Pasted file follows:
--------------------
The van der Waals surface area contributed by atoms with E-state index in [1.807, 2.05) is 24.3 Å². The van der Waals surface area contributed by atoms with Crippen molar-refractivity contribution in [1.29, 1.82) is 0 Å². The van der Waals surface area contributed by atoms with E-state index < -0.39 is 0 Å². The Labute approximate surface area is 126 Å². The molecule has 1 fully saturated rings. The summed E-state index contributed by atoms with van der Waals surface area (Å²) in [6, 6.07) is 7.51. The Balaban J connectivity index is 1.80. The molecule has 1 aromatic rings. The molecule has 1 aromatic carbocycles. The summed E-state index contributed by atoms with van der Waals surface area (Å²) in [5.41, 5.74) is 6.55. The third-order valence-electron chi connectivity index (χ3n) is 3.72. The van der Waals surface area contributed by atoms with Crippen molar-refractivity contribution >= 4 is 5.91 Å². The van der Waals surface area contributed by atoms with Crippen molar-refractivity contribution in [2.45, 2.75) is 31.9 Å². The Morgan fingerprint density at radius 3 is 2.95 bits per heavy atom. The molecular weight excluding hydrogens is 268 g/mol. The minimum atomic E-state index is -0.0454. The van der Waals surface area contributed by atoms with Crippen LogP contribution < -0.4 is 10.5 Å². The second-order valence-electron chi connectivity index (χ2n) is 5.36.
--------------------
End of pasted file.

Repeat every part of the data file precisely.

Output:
The van der Waals surface area contributed by atoms with E-state index in [1.807, 2.05) is 24.3 Å². The van der Waals surface area contributed by atoms with Crippen molar-refractivity contribution in [1.29, 1.82) is 0 Å². The van der Waals surface area contributed by atoms with E-state index < -0.39 is 0 Å². The Labute approximate surface area is 126 Å². The molecule has 1 fully saturated rings. The summed E-state index contributed by atoms with van der Waals surface area (Å²) in [6, 6.07) is 7.51. The Balaban J connectivity index is 1.80. The molecule has 1 aromatic rings. The molecule has 1 aromatic carbocycles. The summed E-state index contributed by atoms with van der Waals surface area (Å²) in [5.41, 5.74) is 6.55. The third-order valence-electron chi connectivity index (χ3n) is 3.72. The van der Waals surface area contributed by atoms with Crippen molar-refractivity contribution >= 4 is 5.91 Å². The van der Waals surface area contributed by atoms with Crippen molar-refractivity contribution in [2.45, 2.75) is 31.9 Å². The Morgan fingerprint density at radius 3 is 2.95 bits per heavy atom. The molecular weight excluding hydrogens is 268 g/mol. The minimum atomic E-state index is -0.0454. The van der Waals surface area contributed by atoms with Crippen LogP contribution < -0.4 is 10.5 Å². The second-order valence-electron chi connectivity index (χ2n) is 5.36.